My trip to Ghana changed my life. And it continues to do so even now. I’m reading a book called “How Europe Underdeveloped Africa” by Walter Rodney. Now before we get ahead of ourselves and start jumping to conclusions, I decided to take as neutral of an approach as possible. I have been advised to remain aware of my consciousness while reading the works of passionate leaders throughout history, as they may have an impact on my psyche and perspective without me knowing it. Well, this book has shed some light on some very interesting aspects of history regarding societal development.
I first learned that most societies developed in a similar pattern. They started off with a system called communalism in which families lived off their land and everything was focused on making sure everyone had what they needed. There wasn’t a lot of competition or socioeconomic separation. It seemed peaceful. I’m sure there were some disadvantages but considering today’s society and the results of capitalism (some folks do great and others don’t), it must have been a very community-focused lifestyle and less individualistic. I guess communalism has some commonalities with socialism. I’m not completely familiar with these economic systems and so I haven’t come to any conclusions yet.
There seem to have been some differences in the emergence of civilizations in that Africa had many independent ethnicities and less focus on large-scale government- at least initially. It seems as if Africa, Asia, and Europe all experienced some feudalism in which some folks decided that they were better than everyone else and started “owning” the land, forcing those without land to work, pay taxes, and essentially be dependent on the folks not doing any work. Like I said, I’m not leaning either direction yet, but those who know me know that I’m a passionate advocate of economic equality when it comes to opportunity. What led to the rise of the class system? Well it seems that trade, specialization of labor, and military had a lot to do with it.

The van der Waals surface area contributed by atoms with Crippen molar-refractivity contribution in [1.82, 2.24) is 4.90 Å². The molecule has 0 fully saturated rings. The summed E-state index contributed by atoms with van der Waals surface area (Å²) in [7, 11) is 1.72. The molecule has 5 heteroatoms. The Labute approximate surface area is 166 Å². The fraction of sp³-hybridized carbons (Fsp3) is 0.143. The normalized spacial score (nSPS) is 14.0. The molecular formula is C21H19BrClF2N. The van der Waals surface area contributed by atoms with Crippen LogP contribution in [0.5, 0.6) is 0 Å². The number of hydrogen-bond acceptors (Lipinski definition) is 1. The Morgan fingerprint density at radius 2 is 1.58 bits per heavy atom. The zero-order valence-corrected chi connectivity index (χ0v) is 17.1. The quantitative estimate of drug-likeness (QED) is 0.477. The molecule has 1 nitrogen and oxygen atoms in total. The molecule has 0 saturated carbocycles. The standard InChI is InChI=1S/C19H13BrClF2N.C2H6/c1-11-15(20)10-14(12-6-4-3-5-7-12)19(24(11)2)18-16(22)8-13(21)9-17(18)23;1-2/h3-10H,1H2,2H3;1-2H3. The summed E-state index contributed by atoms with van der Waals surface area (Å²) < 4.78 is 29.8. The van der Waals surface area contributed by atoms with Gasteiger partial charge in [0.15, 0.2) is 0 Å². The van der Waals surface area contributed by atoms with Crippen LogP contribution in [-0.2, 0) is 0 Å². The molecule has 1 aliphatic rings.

If there was a small class which monopolised most of the land, it followed that there was a large class of landless. p. 57
This all goes to show that Africa and the rest of the world wasn’t that different until Africa started getting bullied. 😦 Even under feudalism, I don’t get what makes some people think they can brutalize others just for their own benefit. I remember when Ani brought up this point when we were in Ghana. The other thing I don’t quite get (that happened everywhere) was the emergence of royalty. Who decided who was royal and not? Maybe some people emerged with natural leadership ability and then established a royal lineage? That could make sense. I’ll have to look more into that.
Shout out to Egypt. Egypt is seen as one of the most progressive African entities all the time. Key thing to pay attention to is that Egypt is in Africa! However, we do acknowledge that Egypt came under Arab rule sometime around the 8th century. That does not negate the fact that the Egyptians were handling their business. We also note the advancement of the Ethiopian empire, with strong Christian influence. They too developed a ruling class of landlords that exploited the peasants. To their point, there were a lot more impressive feats accomplished as a result of organized labor that wouldn’t have happened necessarily under the organic desires of communalistic families. It’s just unfortunate that we had to produce these awesome monuments by essentially enslaving a subset of society. And to boot, the nobles didn’t pay taxes most of the time. Sounds familiar!
Nubia had a similar development to that of Ethiopia in that the Christian church quickly ascended into the luxurious lifestyle of a select few, in that the church was the center of all things in society. It’s interesting that many of the peasants that were used to build the church (literally and figuratively) were illiterate and non-Christians! Fancy that! Kush was an economically advanced kingdom, rivaling Egypt even! So, we have several examples of how progressive these societies were even with foreign influence. Unfortunately, economic classes did emerge at the expense of the majority in favor of the few, but we can’t deny the impacts that this had on economic development.
More to come!